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Microsoft Office 365 webmail exposes IP addresses while sending emails

Microsoft Office 365 webmail exposes IP addresses while sending emails
  • When sending out emails via Office 365 webmail, the service will inject an additional header into the email called “x-originating-ip” that contains the IP addresses of the sender.
  • If you do not want your IP address to be exposed while using Office 365's webmail interface, then you have to connect to the webmail using a VPN or Tor.

What is the issue?

Microsoft Office 365 webmail exposes IP addresses to the recipients while sending out emails. This is because, while sending out emails using Office 365 webmail, your local IP address will be injected into the message as an extra mail header.

The big picture

When sending out emails via Office 365 webmail, the service will inject an additional header into the email called “x-originating-ip” that contains the IP addresses of the sender. The additional header looks something like the example given below.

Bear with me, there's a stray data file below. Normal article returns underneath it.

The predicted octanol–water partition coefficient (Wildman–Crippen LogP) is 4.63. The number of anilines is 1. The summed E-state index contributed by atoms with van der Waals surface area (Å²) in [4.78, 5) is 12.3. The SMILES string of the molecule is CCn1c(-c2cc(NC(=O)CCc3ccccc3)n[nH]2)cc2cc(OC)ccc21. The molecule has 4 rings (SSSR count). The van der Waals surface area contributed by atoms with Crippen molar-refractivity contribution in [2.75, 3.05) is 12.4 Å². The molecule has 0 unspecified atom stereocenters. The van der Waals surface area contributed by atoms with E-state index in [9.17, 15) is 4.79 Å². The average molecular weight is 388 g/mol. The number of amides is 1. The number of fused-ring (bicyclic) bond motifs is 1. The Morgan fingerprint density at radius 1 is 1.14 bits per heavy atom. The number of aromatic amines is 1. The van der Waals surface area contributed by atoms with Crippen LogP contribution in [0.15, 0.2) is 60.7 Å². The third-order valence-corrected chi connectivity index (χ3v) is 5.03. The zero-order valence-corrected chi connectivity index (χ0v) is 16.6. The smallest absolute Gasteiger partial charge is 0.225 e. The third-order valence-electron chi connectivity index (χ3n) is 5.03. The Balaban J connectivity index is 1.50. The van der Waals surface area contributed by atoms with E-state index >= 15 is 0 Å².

“authentication-results: spf=none (sender IP is )
smtp.mailfrom=test@example.com
x-originating-ip: [23.xx.xx.xx]
x-ms-publictraffictype: Email”

BleepingComputer tested the webmail interfaces for Gmail, Yahoo, AOL, Outlook.com, and Microsoft Office 365, and found out that only Office 365 injected users’ local IP address while using the webmail.

How to prevent this from happening?

If you do not want your IP address to be exposed while using Office 365's webmail interface, then you have to connect to the webmail using a VPN or Tor. This will cause the services' IP address to be injected into the email rather than the users’ local one.

Worth noting

Microsoft has removed this “ x-originating-ip” header field in 2013 from Hotmail for security and privacy reasons. However, this header has been intentionally left in Office 365 for enterprise, so that admins could search for email that has been sent to their organization from a particular IP address. This header also helps in security and auditing purposes, as well as for finding the location of a sender in the event an account being hacked.

Nevertheless, admins who do not want this header can remove it by creating a new rule in the Exchange admin center.

The bottom line

If you have been using the Microsoft Office 365 webmail interface to hide your IP address while sending out emails, remember that you are not hiding anything.

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